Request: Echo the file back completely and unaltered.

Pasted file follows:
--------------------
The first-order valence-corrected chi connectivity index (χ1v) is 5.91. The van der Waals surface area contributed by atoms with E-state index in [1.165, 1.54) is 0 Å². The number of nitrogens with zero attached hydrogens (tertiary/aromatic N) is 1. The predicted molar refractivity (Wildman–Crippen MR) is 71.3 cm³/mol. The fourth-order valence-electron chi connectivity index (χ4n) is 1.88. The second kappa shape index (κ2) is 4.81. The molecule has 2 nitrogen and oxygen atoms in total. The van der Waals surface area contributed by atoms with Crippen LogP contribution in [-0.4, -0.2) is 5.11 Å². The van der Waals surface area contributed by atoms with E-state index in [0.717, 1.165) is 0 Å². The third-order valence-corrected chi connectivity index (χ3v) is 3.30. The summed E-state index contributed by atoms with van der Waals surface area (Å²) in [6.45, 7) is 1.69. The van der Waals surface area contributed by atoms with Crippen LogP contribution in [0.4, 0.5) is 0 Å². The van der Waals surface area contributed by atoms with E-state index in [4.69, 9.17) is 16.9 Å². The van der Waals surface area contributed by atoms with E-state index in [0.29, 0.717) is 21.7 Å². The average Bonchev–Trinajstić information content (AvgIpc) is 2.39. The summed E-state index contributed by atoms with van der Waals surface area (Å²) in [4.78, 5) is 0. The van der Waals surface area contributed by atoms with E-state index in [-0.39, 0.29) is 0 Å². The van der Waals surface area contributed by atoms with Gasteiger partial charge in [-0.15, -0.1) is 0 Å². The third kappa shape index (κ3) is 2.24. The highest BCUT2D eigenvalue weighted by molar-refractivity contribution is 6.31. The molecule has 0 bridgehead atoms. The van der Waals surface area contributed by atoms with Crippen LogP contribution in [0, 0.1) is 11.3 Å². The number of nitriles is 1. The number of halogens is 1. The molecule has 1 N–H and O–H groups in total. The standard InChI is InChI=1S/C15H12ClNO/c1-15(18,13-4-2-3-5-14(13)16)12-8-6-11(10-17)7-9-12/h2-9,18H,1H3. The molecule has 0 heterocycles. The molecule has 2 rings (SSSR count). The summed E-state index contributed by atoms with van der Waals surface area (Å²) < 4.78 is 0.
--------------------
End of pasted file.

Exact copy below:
The first-order valence-corrected chi connectivity index (χ1v) is 5.91. The van der Waals surface area contributed by atoms with E-state index in [1.165, 1.54) is 0 Å². The number of nitrogens with zero attached hydrogens (tertiary/aromatic N) is 1. The predicted molar refractivity (Wildman–Crippen MR) is 71.3 cm³/mol. The fourth-order valence-electron chi connectivity index (χ4n) is 1.88. The second kappa shape index (κ2) is 4.81. The molecule has 2 nitrogen and oxygen atoms in total. The van der Waals surface area contributed by atoms with Crippen LogP contribution in [-0.4, -0.2) is 5.11 Å². The van der Waals surface area contributed by atoms with E-state index in [0.717, 1.165) is 0 Å². The third-order valence-corrected chi connectivity index (χ3v) is 3.30. The summed E-state index contributed by atoms with van der Waals surface area (Å²) in [6.45, 7) is 1.69. The van der Waals surface area contributed by atoms with Crippen LogP contribution in [0.4, 0.5) is 0 Å². The van der Waals surface area contributed by atoms with E-state index in [4.69, 9.17) is 16.9 Å². The van der Waals surface area contributed by atoms with E-state index in [0.29, 0.717) is 21.7 Å². The average Bonchev–Trinajstić information content (AvgIpc) is 2.39. The summed E-state index contributed by atoms with van der Waals surface area (Å²) in [4.78, 5) is 0. The van der Waals surface area contributed by atoms with E-state index in [-0.39, 0.29) is 0 Å². The van der Waals surface area contributed by atoms with Gasteiger partial charge in [-0.15, -0.1) is 0 Å². The third kappa shape index (κ3) is 2.24. The highest BCUT2D eigenvalue weighted by molar-refractivity contribution is 6.31. The molecule has 0 bridgehead atoms. The van der Waals surface area contributed by atoms with Crippen LogP contribution in [0, 0.1) is 11.3 Å². The number of nitriles is 1. The number of halogens is 1. The molecule has 1 N–H and O–H groups in total. The standard InChI is InChI=1S/C15H12ClNO/c1-15(18,13-4-2-3-5-14(13)16)12-8-6-11(10-17)7-9-12/h2-9,18H,1H3. The molecule has 0 heterocycles. The molecule has 2 rings (SSSR count). The summed E-state index contributed by atoms with van der Waals surface area (Å²) < 4.78 is 0.